ESL 546 - Linguistics

(Credits: 3.00)

This course provides an introduction to the study of linguistics and its application to teaching in K-12 multicultural classrooms.

ESL 566 - Action Research

(Credits: 1.00)

Action research is defined as working in an authentic educational context with an authentic task that is both implemented and evaluated. The purpose of this course is to refine students' problem-solving abilities while providing hands-on experience in classrooms and schools. It is a requirement for the completion of the degree.

RL 507 - Emergent Literacy

(Credits: 3.00)

This course introduces students to topics in fields related to the needs of beginning readers and writers. Students examine, discuss, and apply their knowledge of the following topics: language and literacy development, appropriate practices to meet the diverse language and literacy needs of young children, and assessment of language and literacy development.

RL 510 - Language, Cognition and Literacy

(Credits: 3.00)

This course includes examination, discussion, and application of linguistic and learning differences as applied to the relationship among language, cognition, and literacy.

RL 519 - Word Recognition

(Credits: 2.00)

This course is designed to examine effective word identification, spelling, and writing instruction. Students will examine research and theory in this course, but it is closely tied to classroom instruction and to the content of the rest of the program. Discussions and work sessions focus on phonological awareness instruction and activities, phonics instruction, strategies for integrating word study with literature, and assessment. Spelling instruction is necessarily integrated.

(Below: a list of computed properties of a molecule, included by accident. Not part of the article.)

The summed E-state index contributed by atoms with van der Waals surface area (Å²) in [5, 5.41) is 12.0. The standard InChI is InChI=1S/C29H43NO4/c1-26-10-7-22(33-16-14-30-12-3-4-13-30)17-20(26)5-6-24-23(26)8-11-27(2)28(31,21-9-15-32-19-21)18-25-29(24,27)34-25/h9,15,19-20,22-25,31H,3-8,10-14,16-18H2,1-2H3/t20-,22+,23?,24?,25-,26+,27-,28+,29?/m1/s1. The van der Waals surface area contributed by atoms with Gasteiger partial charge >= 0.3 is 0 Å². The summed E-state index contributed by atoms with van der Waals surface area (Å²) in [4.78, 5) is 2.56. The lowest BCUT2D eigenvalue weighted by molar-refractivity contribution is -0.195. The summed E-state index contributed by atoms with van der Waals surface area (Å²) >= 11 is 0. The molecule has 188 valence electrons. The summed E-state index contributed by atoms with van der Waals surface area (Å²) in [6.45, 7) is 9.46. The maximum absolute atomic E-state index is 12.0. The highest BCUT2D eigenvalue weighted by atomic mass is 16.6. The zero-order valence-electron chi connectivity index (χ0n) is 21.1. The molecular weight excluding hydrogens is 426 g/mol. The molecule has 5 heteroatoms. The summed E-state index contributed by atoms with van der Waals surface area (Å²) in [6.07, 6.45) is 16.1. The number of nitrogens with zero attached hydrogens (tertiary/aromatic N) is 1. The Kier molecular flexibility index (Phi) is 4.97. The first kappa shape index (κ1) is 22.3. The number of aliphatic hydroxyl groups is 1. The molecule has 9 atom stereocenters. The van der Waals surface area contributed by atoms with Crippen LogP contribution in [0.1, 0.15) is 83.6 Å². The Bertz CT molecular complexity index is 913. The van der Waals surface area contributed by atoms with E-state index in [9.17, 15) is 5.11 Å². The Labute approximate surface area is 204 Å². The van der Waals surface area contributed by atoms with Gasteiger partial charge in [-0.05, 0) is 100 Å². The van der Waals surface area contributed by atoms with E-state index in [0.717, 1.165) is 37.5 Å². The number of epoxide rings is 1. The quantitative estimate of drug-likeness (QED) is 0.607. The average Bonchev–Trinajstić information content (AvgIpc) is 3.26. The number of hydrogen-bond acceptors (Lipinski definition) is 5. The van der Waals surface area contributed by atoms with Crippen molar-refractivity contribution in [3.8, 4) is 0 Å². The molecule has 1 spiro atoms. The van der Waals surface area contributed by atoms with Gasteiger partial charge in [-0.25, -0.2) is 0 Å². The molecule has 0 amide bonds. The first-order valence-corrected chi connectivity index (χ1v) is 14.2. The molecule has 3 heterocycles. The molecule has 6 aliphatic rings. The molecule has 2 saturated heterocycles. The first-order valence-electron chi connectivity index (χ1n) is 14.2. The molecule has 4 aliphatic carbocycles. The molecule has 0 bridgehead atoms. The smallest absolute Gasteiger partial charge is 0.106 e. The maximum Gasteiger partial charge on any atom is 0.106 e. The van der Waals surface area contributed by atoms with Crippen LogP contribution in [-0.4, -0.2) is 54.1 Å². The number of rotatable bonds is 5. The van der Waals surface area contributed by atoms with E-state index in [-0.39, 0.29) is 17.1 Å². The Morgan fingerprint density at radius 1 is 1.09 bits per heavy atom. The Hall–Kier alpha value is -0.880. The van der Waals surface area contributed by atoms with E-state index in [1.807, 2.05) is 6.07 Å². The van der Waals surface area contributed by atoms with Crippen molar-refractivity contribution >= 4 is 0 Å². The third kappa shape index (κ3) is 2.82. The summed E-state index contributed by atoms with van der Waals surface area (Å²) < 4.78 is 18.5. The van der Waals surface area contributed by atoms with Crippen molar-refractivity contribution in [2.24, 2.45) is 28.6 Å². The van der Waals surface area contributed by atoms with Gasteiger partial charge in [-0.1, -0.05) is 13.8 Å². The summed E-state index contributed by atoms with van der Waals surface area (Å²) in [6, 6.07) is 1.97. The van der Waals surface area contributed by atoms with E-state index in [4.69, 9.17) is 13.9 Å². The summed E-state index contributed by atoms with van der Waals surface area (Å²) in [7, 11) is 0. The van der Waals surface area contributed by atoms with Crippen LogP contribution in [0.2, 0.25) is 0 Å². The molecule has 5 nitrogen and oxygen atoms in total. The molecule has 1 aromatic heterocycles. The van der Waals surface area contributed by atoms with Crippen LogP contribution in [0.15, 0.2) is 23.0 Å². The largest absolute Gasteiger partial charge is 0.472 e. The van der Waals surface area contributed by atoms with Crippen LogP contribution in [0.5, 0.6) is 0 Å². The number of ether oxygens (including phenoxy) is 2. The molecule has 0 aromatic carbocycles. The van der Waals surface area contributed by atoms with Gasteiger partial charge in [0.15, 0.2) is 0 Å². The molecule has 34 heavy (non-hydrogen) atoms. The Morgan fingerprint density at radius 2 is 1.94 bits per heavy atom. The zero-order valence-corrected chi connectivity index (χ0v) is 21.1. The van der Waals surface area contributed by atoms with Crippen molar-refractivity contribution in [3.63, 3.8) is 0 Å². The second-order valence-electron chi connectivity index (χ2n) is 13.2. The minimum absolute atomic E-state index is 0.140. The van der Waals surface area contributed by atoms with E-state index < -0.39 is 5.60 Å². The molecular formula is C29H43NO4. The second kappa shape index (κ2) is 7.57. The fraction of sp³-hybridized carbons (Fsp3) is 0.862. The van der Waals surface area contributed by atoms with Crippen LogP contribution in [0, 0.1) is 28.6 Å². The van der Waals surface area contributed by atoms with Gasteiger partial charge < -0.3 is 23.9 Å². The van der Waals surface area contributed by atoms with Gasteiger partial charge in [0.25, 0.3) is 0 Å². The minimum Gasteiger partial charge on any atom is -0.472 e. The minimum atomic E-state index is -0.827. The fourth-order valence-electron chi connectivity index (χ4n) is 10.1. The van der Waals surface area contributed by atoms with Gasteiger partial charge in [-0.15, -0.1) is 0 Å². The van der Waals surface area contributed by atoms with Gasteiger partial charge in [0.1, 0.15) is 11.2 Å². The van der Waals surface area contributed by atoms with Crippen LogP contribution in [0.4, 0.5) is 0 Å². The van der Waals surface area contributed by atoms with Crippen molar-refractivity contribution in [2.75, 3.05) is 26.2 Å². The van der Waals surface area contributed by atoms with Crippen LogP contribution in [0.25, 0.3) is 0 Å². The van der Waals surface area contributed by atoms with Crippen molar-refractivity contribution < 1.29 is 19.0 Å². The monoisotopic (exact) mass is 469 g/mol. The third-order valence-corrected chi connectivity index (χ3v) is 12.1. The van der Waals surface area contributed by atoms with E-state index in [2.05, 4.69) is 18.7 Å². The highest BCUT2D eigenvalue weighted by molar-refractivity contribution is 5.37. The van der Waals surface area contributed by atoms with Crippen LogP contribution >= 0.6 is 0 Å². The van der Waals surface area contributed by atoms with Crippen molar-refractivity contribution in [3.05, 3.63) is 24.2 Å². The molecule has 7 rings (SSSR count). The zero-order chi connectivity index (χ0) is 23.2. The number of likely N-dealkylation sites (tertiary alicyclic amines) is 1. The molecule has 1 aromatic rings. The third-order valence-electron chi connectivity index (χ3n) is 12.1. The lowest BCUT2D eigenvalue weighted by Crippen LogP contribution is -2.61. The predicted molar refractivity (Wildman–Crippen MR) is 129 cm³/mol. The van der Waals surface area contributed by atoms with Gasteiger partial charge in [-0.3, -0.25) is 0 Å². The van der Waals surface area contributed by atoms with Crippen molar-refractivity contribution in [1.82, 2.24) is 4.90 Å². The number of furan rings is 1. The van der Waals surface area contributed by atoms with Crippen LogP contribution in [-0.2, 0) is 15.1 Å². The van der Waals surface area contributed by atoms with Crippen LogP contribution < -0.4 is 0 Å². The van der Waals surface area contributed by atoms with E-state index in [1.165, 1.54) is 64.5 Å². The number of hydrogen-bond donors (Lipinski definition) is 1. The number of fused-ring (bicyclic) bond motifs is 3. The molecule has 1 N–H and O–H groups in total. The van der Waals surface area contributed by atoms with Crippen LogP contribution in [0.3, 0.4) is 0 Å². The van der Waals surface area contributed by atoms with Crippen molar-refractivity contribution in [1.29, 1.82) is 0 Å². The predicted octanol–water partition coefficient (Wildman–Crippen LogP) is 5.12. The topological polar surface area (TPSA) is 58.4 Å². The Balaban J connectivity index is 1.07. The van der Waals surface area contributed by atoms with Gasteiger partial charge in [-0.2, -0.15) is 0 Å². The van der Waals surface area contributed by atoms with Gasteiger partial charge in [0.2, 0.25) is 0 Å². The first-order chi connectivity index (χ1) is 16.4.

RL 524 - Literacy Seminar I

(Credits: 1.00)

This course is designed to add to the body of knowledge and strategies used in an exemplary literacy program. Participants will gain an understanding of how the 'scaffolding' model of teaching and learning can enhance and lead to higher achievement in student learning. Each seminar will focus on a specific literacy teaching practice that is grounded in research and applied in the classroom. Participants will reflect on these practices, create a model lesson and apply it in their classrooms. Through collegial dialogue, teachers will share their lessons, identifying strengths and next steps for improvement.

RL 558 - Reading and Writing with Children

(Credits: 3.00)

This course is designed to examine effective, diverse reading and writing instruction and assessment. Students examine research and theory in this course, as well as consider how they plan to incorporate the reading of literature into instruction and assessment and how to design writing programs.

RL 559 - Comprehension

(Credits: 3.00)

This course is an in-depth study in the area of comprehension. Students read cognitive and sociocultural theories related to comprehension development as well as learn about diverse contexts for comprehension instruction. Students examine and reflect on their own comprehension instruction.